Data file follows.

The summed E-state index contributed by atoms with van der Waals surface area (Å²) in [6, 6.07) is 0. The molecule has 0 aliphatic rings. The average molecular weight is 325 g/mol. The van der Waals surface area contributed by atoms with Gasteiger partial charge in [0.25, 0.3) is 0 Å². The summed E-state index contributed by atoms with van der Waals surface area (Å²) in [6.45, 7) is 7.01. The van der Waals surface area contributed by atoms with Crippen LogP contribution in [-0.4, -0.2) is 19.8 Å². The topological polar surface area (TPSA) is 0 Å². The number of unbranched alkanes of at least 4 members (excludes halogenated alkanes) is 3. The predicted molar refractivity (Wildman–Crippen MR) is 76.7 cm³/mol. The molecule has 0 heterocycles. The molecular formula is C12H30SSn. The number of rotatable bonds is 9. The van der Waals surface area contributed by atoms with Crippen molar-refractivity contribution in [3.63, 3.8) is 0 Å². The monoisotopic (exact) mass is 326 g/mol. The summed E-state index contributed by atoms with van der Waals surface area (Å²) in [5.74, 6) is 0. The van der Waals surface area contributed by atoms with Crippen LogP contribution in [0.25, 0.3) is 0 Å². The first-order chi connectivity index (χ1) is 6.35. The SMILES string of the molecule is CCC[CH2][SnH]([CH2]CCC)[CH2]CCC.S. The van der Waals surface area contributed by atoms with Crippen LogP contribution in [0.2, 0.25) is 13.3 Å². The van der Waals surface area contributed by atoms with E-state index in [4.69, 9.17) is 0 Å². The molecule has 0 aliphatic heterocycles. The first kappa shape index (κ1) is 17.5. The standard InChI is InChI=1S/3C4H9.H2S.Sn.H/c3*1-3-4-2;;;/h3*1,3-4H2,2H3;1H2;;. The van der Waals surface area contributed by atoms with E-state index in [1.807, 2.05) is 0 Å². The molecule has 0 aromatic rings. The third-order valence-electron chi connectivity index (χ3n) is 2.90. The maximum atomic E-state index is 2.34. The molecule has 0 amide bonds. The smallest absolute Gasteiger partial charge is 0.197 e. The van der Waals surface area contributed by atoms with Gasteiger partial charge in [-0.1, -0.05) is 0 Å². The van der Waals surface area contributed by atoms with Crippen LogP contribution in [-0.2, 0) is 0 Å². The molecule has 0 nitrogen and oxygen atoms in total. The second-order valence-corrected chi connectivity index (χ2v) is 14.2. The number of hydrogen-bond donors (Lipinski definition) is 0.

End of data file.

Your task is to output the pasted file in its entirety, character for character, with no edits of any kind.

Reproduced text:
The summed E-state index contributed by atoms with van der Waals surface area (Å²) in [6, 6.07) is 0. The molecule has 0 aliphatic rings. The average molecular weight is 325 g/mol. The van der Waals surface area contributed by atoms with Gasteiger partial charge in [0.25, 0.3) is 0 Å². The summed E-state index contributed by atoms with van der Waals surface area (Å²) in [6.45, 7) is 7.01. The van der Waals surface area contributed by atoms with Crippen LogP contribution in [-0.4, -0.2) is 19.8 Å². The topological polar surface area (TPSA) is 0 Å². The number of unbranched alkanes of at least 4 members (excludes halogenated alkanes) is 3. The predicted molar refractivity (Wildman–Crippen MR) is 76.7 cm³/mol. The molecule has 0 heterocycles. The molecular formula is C12H30SSn. The number of rotatable bonds is 9. The van der Waals surface area contributed by atoms with Crippen molar-refractivity contribution in [3.63, 3.8) is 0 Å². The monoisotopic (exact) mass is 326 g/mol. The summed E-state index contributed by atoms with van der Waals surface area (Å²) in [5.74, 6) is 0. The van der Waals surface area contributed by atoms with Crippen LogP contribution in [0.25, 0.3) is 0 Å². The first-order chi connectivity index (χ1) is 6.35. The SMILES string of the molecule is CCC[CH2][SnH]([CH2]CCC)[CH2]CCC.S. The van der Waals surface area contributed by atoms with Crippen LogP contribution in [0.2, 0.25) is 13.3 Å². The van der Waals surface area contributed by atoms with E-state index in [4.69, 9.17) is 0 Å². The molecule has 0 aliphatic heterocycles. The first kappa shape index (κ1) is 17.5. The standard InChI is InChI=1S/3C4H9.H2S.Sn.H/c3*1-3-4-2;;;/h3*1,3-4H2,2H3;1H2;;. The van der Waals surface area contributed by atoms with E-state index in [1.807, 2.05) is 0 Å². The molecule has 0 aromatic rings. The third-order valence-electron chi connectivity index (χ3n) is 2.90. The maximum atomic E-state index is 2.34. The molecule has 0 amide bonds. The smallest absolute Gasteiger partial charge is 0.197 e. The van der Waals surface area contributed by atoms with Gasteiger partial charge in [-0.1, -0.05) is 0 Å². The van der Waals surface area contributed by atoms with Crippen LogP contribution in [-0.2, 0) is 0 Å². The molecule has 0 nitrogen and oxygen atoms in total. The second-order valence-corrected chi connectivity index (χ2v) is 14.2. The number of hydrogen-bond donors (Lipinski definition) is 0.